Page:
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10 Salts to Know

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Inspired by conversations on the FOOD52 Hotline, we're sharing tips and tricks that make navigating all of our kitchens easier and more fun. Today, we're talking about an essential ingredient: salt.

Salt Selection

From religion and folklore to wars and economics, salt has played a vital role in human history. (Mark Kurlansky dedicated an entire book to this subject.) An ancient mineral cultivated for thousands of years from the northern province of Shanxi, China to the medieval town of Guérande in Bretagne, France, salt is an essential part of our diets.

With so many different types of salt, knowing how and when to use each one can be a bit daunting. There are baking salts, cooking salts and finishing salts. There are rock salts and sea salts, and salts that have been smoked or seasoned. And, of course, there is the much revered Kosher salt.

Here, we take a look at 10 salts you're likely to encounter in recipes and at the grocery store. Once you're done reading, head over to the shop to round out your salt tool box with both everyday and special occasion salts from The Meadow. For a more extensive guide on salts, check out Mark Bitterman's book Salted: A Manifesto on the World's Most Essential Mineral, with Recipes.

Table Salt

Table Salt: Refined salt mined from underground salt deposits, table salt contains more sodium chloride (97% to 99%) than sea salt. This is what you usually find in salt shakers at dining tables and at restaurants. Most table salts contain additives such as anticaking agents and iodine, an essential nutrient.  

Kosher Salt: Kosher salt, which originates from either the sea or the earth, is so named for its use in the preparation of meat according to Jewish dietary guidelines. However, not all Kosher salt is certified Kosher. Kosher salt dissolves easily and quickly, making it a good all-purpose salt. Popular brands include Morton and Diamond Crystal.

Sel Gris, Gros Sel

Sel Gris: Harvested from salt evaporation ponds, sel gris -- "grey salt" in French -- is also known as Celtic sea salt and is a coarse sea salt that is raked once salt crystals have sunk to the bottom of the ponds. Moist, granular, and chunky, sel gris is used as both a cooking salt and finishing salt. While it's ideal for fatty meats and roasted root vegetables, Mark Bitterman also suggests using this mineral-rich salt in baking. Try it in a rustic tart crust, for instance.  

Gros Sel: Another sea salt, gros sel is made up of large-grained crystals -- hence its name in French, "large salt." Keep it in a salt grinder for freshly ground sea salt, use it to create a salt crust on meat or fish, or use it to season pasta water.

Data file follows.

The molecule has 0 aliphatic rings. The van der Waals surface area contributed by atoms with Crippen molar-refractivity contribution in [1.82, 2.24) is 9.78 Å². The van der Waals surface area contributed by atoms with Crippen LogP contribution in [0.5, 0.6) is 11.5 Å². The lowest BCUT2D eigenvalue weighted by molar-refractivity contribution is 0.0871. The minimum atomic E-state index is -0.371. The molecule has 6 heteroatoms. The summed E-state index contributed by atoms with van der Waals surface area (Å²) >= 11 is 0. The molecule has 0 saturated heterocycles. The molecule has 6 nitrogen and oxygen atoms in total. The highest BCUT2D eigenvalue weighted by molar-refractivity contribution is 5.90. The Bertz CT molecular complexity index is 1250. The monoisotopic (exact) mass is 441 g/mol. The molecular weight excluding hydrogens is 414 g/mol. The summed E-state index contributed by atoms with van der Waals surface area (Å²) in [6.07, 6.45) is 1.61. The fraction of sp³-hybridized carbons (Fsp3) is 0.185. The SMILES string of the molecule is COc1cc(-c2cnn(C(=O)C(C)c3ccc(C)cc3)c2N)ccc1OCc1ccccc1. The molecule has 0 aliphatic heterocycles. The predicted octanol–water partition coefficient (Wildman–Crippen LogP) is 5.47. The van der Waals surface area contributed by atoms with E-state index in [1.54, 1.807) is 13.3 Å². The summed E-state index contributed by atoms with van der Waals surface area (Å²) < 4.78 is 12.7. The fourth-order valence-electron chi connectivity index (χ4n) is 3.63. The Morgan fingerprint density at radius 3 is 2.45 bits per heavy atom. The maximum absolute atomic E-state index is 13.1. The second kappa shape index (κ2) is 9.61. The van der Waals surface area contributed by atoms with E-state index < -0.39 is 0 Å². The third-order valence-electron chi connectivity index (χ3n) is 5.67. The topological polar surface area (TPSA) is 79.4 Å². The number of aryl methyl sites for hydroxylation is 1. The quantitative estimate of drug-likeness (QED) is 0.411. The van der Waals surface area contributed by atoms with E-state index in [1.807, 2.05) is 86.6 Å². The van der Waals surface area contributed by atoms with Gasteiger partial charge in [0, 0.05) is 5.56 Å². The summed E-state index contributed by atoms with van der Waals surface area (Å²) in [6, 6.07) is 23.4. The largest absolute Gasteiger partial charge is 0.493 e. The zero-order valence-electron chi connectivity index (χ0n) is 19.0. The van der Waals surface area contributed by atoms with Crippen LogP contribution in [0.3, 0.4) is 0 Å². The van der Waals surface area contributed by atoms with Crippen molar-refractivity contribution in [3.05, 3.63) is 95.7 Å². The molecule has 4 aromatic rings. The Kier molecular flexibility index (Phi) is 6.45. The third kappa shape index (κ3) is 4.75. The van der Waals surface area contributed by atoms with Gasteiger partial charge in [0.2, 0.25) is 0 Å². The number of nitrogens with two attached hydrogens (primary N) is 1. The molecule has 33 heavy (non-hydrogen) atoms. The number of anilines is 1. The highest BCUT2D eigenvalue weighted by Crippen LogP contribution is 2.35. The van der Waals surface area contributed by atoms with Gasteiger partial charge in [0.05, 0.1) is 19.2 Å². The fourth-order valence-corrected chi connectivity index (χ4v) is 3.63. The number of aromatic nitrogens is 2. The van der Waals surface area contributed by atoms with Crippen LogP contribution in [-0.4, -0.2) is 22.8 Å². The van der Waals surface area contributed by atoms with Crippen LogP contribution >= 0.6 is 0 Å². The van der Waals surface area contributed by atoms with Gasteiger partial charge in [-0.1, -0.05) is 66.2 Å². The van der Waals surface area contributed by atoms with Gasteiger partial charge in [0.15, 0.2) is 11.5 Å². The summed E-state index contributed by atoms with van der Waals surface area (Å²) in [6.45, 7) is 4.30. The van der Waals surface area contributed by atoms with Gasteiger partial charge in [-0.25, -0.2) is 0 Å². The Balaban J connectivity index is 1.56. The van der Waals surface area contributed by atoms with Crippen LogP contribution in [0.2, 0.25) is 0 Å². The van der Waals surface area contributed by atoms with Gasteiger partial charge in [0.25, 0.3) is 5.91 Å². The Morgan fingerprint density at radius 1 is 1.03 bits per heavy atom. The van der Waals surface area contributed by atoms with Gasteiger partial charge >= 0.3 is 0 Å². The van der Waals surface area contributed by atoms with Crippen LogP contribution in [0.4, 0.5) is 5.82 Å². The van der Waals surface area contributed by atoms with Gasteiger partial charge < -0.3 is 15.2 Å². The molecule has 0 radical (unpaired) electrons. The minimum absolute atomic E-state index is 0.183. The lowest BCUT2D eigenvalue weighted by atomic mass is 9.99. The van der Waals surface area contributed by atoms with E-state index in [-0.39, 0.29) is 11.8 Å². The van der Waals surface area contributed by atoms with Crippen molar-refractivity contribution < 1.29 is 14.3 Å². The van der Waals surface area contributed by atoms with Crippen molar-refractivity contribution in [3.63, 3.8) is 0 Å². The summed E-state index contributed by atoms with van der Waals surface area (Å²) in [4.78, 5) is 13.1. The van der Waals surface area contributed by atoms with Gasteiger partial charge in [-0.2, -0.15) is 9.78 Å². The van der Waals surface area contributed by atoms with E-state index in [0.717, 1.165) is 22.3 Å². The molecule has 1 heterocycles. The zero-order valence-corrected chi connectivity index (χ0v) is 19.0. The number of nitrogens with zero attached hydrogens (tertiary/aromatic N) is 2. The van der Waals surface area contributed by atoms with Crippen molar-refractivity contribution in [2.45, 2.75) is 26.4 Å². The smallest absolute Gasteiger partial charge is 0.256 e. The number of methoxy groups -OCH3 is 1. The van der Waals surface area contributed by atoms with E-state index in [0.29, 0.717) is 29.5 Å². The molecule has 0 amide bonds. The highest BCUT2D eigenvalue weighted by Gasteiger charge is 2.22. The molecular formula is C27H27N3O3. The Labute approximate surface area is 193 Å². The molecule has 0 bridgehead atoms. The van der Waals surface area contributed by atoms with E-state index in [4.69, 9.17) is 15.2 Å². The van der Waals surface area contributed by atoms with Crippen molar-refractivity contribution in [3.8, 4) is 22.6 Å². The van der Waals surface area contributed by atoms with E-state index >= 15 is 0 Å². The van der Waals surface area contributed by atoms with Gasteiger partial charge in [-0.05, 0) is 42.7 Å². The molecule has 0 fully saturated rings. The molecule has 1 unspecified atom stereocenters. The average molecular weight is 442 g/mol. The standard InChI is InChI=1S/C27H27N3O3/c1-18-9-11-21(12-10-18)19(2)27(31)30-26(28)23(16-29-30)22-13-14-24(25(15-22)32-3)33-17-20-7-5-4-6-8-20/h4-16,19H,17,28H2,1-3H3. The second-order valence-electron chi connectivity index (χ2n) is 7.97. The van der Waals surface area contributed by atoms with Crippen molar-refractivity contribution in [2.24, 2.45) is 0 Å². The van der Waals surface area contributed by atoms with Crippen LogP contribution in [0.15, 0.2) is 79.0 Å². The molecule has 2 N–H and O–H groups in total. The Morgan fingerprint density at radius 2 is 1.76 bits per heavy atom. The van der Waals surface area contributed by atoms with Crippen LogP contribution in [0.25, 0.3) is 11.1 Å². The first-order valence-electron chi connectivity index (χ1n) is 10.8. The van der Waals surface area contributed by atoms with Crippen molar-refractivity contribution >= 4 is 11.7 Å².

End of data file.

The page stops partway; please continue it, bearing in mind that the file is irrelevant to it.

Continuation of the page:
Flake Salt, Fleur de Sel

Flake Salt: Produced by boiling or evaporating brine, flake salts have varying crystal structures and lower trace mineral content than other salts, including fleur de sel and sel gris. Used as a finishing salt for fresh foods such as salads, flake salt pops, giving a pleasant crunch to every bite. 

Fleur de Sel: Hand-harvested from the same salt evaporation ponds as sel gris, this sea salt is collected by scraping salt crystals from the water's surface before the crystals sink to the bottom of the evaporation ponds. Fleur de sel -- "flower of salt" in French -- is traditionally, though not exclusively, harvested in Guérande, Brittany. The delicate, irregular crystals gently dissolve, making it a great finishing salt. Try it on fish, pork and vegetables. If you can afford it, Bitterman suggests using fleur de sel as your go-to all-purpose cooking salt.  

Hawaiian Sea Salt, Smoked Salt

Hawaiian Sea Salt: This fine or coarse grained sea salt can be either red or black. Red Hawaiian sea salt gets its color from a natural mineral called Alaea, a volcanic baked red clay, while black Hawaiian sea salt gets its color from the addition of charcoal. Full of trace minerals, Hawaiian sea salt complements pork, seafood, ceviche and more.

Smoked Salt: This salt is slow-smoked over a wood fire to infuse the crystals with a deep, smokey flavor, making it ideal for grilled meats and heartier vegetables such as potatoes.

Seasoned Salt: Salt can be seasoned with a variety of different flavorings, including truffles, lemon, herbs and more. Truffles impart an earthiness to sea salt, making it an ideal flavoring for risottos, red meats, and egg dishes. A seasoned salt such as lemon flake salt, on the other hand, is great for cocktails or grilled vegetables.

Himalayan Salt

Himalayan Salt: Hand-mined from ancient sea salt deposits from the Khewra Salt Mine in Pakistan, Himalayan salt is rich in minerals and believed to be one of the purest salts available -- hence its frequent use in spa treatments. It ranges in color from pure white to shades of pink and deep red. Hand cut into slabs, Himalayan salt is frequently used as a surface for serving food. Due to their ability to hold a specific temperature for an extended period of time, these slabs can be used for anything from serving cold ice cream to cooking fish, meats, and vegetables. Himalayan salt can also be used as a cooking or finishing salt. Or use it to rim the edge of a glass for a warm-weather cocktail.

What are your favorite all-purpose and special occasion salts? Let us know in the comments!

Tags: DIY Food, How-To & Diy, Kitchen Confidence